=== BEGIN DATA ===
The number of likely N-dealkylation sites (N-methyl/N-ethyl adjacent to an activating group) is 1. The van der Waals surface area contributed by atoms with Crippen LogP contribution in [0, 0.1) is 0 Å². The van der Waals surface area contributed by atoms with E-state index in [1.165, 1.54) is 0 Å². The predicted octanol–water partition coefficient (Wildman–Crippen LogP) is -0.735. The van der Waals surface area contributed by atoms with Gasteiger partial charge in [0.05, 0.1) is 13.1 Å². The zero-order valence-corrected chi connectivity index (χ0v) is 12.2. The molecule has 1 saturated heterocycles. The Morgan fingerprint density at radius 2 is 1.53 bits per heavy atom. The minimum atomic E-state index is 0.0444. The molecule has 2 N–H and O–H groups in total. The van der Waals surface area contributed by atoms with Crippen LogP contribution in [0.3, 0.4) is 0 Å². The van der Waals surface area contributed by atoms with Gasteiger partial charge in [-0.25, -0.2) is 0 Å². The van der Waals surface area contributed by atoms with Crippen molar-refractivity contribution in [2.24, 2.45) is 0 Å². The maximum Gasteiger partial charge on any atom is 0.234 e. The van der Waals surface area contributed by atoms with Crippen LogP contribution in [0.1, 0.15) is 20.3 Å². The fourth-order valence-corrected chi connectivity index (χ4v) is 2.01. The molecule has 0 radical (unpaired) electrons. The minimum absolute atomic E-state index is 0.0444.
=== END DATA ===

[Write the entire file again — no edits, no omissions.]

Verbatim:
The number of likely N-dealkylation sites (N-methyl/N-ethyl adjacent to an activating group) is 1. The van der Waals surface area contributed by atoms with Crippen LogP contribution in [0, 0.1) is 0 Å². The van der Waals surface area contributed by atoms with E-state index in [1.165, 1.54) is 0 Å². The predicted octanol–water partition coefficient (Wildman–Crippen LogP) is -0.735. The van der Waals surface area contributed by atoms with Gasteiger partial charge in [0.05, 0.1) is 13.1 Å². The zero-order valence-corrected chi connectivity index (χ0v) is 12.2. The molecule has 1 saturated heterocycles. The Morgan fingerprint density at radius 2 is 1.53 bits per heavy atom. The minimum atomic E-state index is 0.0444. The molecule has 2 N–H and O–H groups in total. The van der Waals surface area contributed by atoms with Crippen LogP contribution in [0.3, 0.4) is 0 Å². The van der Waals surface area contributed by atoms with Gasteiger partial charge in [-0.25, -0.2) is 0 Å². The van der Waals surface area contributed by atoms with Crippen molar-refractivity contribution in [2.24, 2.45) is 0 Å². The maximum Gasteiger partial charge on any atom is 0.234 e. The van der Waals surface area contributed by atoms with Crippen LogP contribution in [0.1, 0.15) is 20.3 Å². The fourth-order valence-corrected chi connectivity index (χ4v) is 2.01. The molecule has 0 radical (unpaired) electrons. The minimum absolute atomic E-state index is 0.0444.